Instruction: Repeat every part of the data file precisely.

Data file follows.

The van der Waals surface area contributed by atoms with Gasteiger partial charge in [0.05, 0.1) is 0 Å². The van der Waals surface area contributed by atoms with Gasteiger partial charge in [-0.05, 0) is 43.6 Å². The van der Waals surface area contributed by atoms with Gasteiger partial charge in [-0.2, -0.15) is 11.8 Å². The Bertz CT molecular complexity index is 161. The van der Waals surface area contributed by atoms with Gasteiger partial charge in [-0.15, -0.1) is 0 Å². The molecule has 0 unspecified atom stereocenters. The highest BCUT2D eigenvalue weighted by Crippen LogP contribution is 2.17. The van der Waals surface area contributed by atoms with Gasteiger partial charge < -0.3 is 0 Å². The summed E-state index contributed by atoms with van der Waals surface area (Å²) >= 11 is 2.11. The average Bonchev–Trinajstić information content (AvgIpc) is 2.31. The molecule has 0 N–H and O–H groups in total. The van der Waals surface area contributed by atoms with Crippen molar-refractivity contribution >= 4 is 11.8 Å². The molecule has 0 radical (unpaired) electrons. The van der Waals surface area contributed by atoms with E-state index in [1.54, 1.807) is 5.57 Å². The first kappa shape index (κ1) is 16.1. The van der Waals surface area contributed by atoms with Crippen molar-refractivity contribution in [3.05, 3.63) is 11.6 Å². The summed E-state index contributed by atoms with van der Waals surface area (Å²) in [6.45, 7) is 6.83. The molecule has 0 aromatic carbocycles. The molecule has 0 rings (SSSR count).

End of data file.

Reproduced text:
The van der Waals surface area contributed by atoms with Gasteiger partial charge in [0.05, 0.1) is 0 Å². The van der Waals surface area contributed by atoms with Gasteiger partial charge in [-0.05, 0) is 43.6 Å². The van der Waals surface area contributed by atoms with Gasteiger partial charge in [-0.2, -0.15) is 11.8 Å². The Bertz CT molecular complexity index is 161. The van der Waals surface area contributed by atoms with Gasteiger partial charge in [-0.15, -0.1) is 0 Å². The molecule has 0 unspecified atom stereocenters. The highest BCUT2D eigenvalue weighted by Crippen LogP contribution is 2.17. The van der Waals surface area contributed by atoms with Gasteiger partial charge < -0.3 is 0 Å². The summed E-state index contributed by atoms with van der Waals surface area (Å²) >= 11 is 2.11. The average Bonchev–Trinajstić information content (AvgIpc) is 2.31. The molecule has 0 N–H and O–H groups in total. The van der Waals surface area contributed by atoms with Crippen molar-refractivity contribution >= 4 is 11.8 Å². The molecule has 0 radical (unpaired) electrons. The van der Waals surface area contributed by atoms with E-state index in [1.54, 1.807) is 5.57 Å². The first kappa shape index (κ1) is 16.1. The van der Waals surface area contributed by atoms with Crippen molar-refractivity contribution in [3.05, 3.63) is 11.6 Å². The summed E-state index contributed by atoms with van der Waals surface area (Å²) in [6.45, 7) is 6.83. The molecule has 0 aromatic carbocycles. The molecule has 0 rings (SSSR count).